It is taking me a long time to sieve out as many of the bindweed and mare's tail as I can find. While I am not so stupid to believe that I have removed all the rhizomes, at least I will have dented the amount that will come back and irritate me. Sieving the soil to a depth of at least three feet seems to be the most effective in finding the rhizomes.
I put some horse manure into trench four and now I am wondering if this is a good thing to do. Owners give horses worming medicines and these can pass through the animal and into the manure. However, most of the chemicals are broken down in the horse itself, while some of the chemical is broken down by sunlight. The rest stays in the manure and is broken down within a fortnight by microorganisms in the manure. Composting and turning will speed up this process. Other manures have the same problem but with careful composting the chemicals can be broken down to safer ones.
The problem with worming medicines is their effect on soil worms. Most say that it has little effect on soil worms because it breaks down so quickly.
I am putting fairly fresh horse manure into the trenches, however this soil will not be used until next year so the manure and any chemicals within it will have broken down and decomposed long before any problem that might come from medicines in the compost.
Having said this, I have put green manures on both allotments where the ground has become cleared. I am using Hungarian grazing rye Secale cereale on the old allotment to draw up nitrogen from the soil.In order to put a little more body into the new allotment soil, I have sown a mixture of Trifolium incarnatum, Vica sativa and Lolium multiflorum bought from seedaholic.com as Lansberger Mix. The seeds have germinated and grown on really well. I will be using this company again.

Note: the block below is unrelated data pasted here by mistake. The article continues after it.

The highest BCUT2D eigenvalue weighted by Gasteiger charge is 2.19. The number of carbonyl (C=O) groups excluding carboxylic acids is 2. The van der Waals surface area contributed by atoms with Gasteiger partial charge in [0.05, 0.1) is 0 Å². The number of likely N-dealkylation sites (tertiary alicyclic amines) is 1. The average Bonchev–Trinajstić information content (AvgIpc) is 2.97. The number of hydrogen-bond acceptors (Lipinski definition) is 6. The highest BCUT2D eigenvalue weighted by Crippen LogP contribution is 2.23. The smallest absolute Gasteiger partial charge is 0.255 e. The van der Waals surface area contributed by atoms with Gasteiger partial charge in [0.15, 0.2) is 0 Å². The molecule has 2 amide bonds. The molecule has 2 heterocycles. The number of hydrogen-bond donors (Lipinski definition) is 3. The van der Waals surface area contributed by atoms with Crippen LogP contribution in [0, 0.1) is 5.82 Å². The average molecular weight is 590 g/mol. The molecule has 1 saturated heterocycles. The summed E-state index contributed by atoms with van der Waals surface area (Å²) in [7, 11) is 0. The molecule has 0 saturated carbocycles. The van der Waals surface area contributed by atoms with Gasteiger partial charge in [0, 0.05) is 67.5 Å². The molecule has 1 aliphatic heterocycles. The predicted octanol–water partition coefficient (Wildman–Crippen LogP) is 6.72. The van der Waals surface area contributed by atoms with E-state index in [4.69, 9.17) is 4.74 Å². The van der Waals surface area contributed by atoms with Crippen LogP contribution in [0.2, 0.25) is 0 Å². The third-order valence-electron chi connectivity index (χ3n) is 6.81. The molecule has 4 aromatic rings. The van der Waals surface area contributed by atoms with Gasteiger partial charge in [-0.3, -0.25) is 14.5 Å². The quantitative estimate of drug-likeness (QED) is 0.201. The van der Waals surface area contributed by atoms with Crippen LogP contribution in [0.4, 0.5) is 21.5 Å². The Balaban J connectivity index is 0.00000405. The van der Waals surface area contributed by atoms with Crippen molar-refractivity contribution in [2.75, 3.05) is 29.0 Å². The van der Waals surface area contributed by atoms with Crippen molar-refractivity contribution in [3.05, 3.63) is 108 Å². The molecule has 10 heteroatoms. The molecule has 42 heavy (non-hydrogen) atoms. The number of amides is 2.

As I am not going to eat the green manure, adding horse's manure to their soil will not be a problem.
I have taken down most of the sweet pea plants on the old allotment and put them into the trenches on the new allowment. The old sweet pea haulms will add nitrogen to the soil because these plants are legumes and have nodules filled with bacteria that fix atmospheric nitrogen. This nitrogen is incorporated into the swee pea cells as a constituent of proteins and will be released into the soil as the sweet pea haulms decompose in the trenches.
I will add the old runner bean haulms to the trenches for the same reason. I have not added them yet because I am allowing the bean fruit to ripen and go brown in order to save the seed. I have collected quite a few seeds for next year both from the runners and the climbing French beans.
I need to start looking at the catalogues for next year's vegetable seeds.